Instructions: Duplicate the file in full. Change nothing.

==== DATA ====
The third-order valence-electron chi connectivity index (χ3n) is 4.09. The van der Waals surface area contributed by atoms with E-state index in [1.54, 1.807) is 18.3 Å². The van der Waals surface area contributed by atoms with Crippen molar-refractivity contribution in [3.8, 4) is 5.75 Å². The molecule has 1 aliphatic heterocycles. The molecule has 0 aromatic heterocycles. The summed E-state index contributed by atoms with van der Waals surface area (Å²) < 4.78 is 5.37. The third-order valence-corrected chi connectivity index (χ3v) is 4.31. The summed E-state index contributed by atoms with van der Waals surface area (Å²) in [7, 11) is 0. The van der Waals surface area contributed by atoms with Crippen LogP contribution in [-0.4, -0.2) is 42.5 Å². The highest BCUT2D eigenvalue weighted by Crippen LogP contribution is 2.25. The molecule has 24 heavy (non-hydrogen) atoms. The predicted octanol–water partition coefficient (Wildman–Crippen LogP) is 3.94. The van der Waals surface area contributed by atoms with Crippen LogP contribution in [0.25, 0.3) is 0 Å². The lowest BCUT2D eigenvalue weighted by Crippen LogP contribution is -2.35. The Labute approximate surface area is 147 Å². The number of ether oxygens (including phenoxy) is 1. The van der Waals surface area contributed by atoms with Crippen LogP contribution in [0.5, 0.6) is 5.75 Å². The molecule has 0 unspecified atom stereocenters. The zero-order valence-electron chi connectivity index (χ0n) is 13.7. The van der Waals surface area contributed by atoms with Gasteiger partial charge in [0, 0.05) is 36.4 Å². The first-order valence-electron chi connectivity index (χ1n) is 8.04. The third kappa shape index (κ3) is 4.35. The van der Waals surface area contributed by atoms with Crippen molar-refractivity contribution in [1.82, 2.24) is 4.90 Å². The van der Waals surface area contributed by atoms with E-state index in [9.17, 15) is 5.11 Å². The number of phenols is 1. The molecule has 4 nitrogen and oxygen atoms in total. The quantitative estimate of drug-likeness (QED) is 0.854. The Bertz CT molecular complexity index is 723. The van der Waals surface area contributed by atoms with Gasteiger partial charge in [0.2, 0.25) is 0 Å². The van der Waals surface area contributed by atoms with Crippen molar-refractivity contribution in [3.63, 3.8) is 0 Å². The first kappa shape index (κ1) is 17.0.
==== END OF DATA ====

The third-order valence-electron chi connectivity index (χ3n) is 4.09. The van der Waals surface area contributed by atoms with E-state index in [1.54, 1.807) is 18.3 Å². The van der Waals surface area contributed by atoms with Crippen molar-refractivity contribution in [3.8, 4) is 5.75 Å². The molecule has 1 aliphatic heterocycles. The molecule has 0 aromatic heterocycles. The summed E-state index contributed by atoms with van der Waals surface area (Å²) < 4.78 is 5.37. The third-order valence-corrected chi connectivity index (χ3v) is 4.31. The summed E-state index contributed by atoms with van der Waals surface area (Å²) in [7, 11) is 0. The van der Waals surface area contributed by atoms with Crippen LogP contribution in [-0.4, -0.2) is 42.5 Å². The highest BCUT2D eigenvalue weighted by Crippen LogP contribution is 2.25. The molecule has 24 heavy (non-hydrogen) atoms. The predicted octanol–water partition coefficient (Wildman–Crippen LogP) is 3.94. The van der Waals surface area contributed by atoms with Crippen LogP contribution in [0.25, 0.3) is 0 Å². The lowest BCUT2D eigenvalue weighted by Crippen LogP contribution is -2.35. The Labute approximate surface area is 147 Å². The number of ether oxygens (including phenoxy) is 1. The van der Waals surface area contributed by atoms with Crippen LogP contribution in [0.5, 0.6) is 5.75 Å². The molecule has 0 unspecified atom stereocenters. The zero-order valence-electron chi connectivity index (χ0n) is 13.7. The van der Waals surface area contributed by atoms with Gasteiger partial charge in [0, 0.05) is 36.4 Å². The first-order valence-electron chi connectivity index (χ1n) is 8.04. The third kappa shape index (κ3) is 4.35. The van der Waals surface area contributed by atoms with Crippen molar-refractivity contribution in [1.82, 2.24) is 4.90 Å². The van der Waals surface area contributed by atoms with E-state index in [9.17, 15) is 5.11 Å². The number of phenols is 1. The molecule has 4 nitrogen and oxygen atoms in total. The quantitative estimate of drug-likeness (QED) is 0.854. The Bertz CT molecular complexity index is 723. The van der Waals surface area contributed by atoms with Gasteiger partial charge in [0.2, 0.25) is 0 Å². The van der Waals surface area contributed by atoms with Crippen molar-refractivity contribution in [3.63, 3.8) is 0 Å². The first kappa shape index (κ1) is 17.0.